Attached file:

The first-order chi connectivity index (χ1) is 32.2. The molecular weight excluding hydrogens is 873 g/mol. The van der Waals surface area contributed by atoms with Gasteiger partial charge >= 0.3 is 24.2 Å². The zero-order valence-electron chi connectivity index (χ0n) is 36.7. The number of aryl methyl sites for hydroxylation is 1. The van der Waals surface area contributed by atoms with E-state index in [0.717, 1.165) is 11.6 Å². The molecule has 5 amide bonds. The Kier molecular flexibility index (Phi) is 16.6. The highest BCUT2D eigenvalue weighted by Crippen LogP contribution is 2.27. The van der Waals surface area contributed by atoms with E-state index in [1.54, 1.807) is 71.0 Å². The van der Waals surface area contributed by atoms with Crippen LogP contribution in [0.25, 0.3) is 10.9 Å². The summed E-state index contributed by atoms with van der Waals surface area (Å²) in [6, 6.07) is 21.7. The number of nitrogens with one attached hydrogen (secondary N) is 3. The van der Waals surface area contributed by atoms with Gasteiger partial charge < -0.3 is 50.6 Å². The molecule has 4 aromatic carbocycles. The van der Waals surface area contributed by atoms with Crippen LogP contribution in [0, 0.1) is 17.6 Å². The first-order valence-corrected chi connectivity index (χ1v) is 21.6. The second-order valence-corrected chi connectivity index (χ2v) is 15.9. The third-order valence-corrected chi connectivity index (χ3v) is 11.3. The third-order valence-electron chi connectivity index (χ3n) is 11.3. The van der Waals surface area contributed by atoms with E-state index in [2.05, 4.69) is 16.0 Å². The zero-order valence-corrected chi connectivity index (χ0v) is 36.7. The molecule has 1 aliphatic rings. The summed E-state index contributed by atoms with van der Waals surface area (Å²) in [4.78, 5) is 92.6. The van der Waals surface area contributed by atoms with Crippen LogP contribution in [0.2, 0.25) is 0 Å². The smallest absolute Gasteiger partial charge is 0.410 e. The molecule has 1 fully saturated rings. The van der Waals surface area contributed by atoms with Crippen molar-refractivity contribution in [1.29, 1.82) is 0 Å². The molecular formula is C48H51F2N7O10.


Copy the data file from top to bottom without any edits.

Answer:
The first-order chi connectivity index (χ1) is 32.2. The molecular weight excluding hydrogens is 873 g/mol. The van der Waals surface area contributed by atoms with Gasteiger partial charge >= 0.3 is 24.2 Å². The zero-order valence-electron chi connectivity index (χ0n) is 36.7. The number of aryl methyl sites for hydroxylation is 1. The van der Waals surface area contributed by atoms with E-state index in [0.717, 1.165) is 11.6 Å². The molecule has 5 amide bonds. The Kier molecular flexibility index (Phi) is 16.6. The highest BCUT2D eigenvalue weighted by Crippen LogP contribution is 2.27. The van der Waals surface area contributed by atoms with E-state index in [1.54, 1.807) is 71.0 Å². The van der Waals surface area contributed by atoms with Crippen LogP contribution in [0.25, 0.3) is 10.9 Å². The summed E-state index contributed by atoms with van der Waals surface area (Å²) in [6, 6.07) is 21.7. The number of nitrogens with one attached hydrogen (secondary N) is 3. The van der Waals surface area contributed by atoms with Gasteiger partial charge < -0.3 is 50.6 Å². The molecule has 4 aromatic carbocycles. The van der Waals surface area contributed by atoms with Crippen LogP contribution in [0, 0.1) is 17.6 Å². The first-order valence-corrected chi connectivity index (χ1v) is 21.6. The second-order valence-corrected chi connectivity index (χ2v) is 15.9. The third-order valence-corrected chi connectivity index (χ3v) is 11.3. The third-order valence-electron chi connectivity index (χ3n) is 11.3. The van der Waals surface area contributed by atoms with E-state index in [2.05, 4.69) is 16.0 Å². The zero-order valence-corrected chi connectivity index (χ0v) is 36.7. The molecule has 1 aliphatic rings. The summed E-state index contributed by atoms with van der Waals surface area (Å²) in [4.78, 5) is 92.6. The van der Waals surface area contributed by atoms with Crippen LogP contribution in [0.2, 0.25) is 0 Å². The smallest absolute Gasteiger partial charge is 0.410 e. The molecule has 1 fully saturated rings. The van der Waals surface area contributed by atoms with Crippen molar-refractivity contribution in [1.29, 1.82) is 0 Å². The molecular formula is C48H51F2N7O10.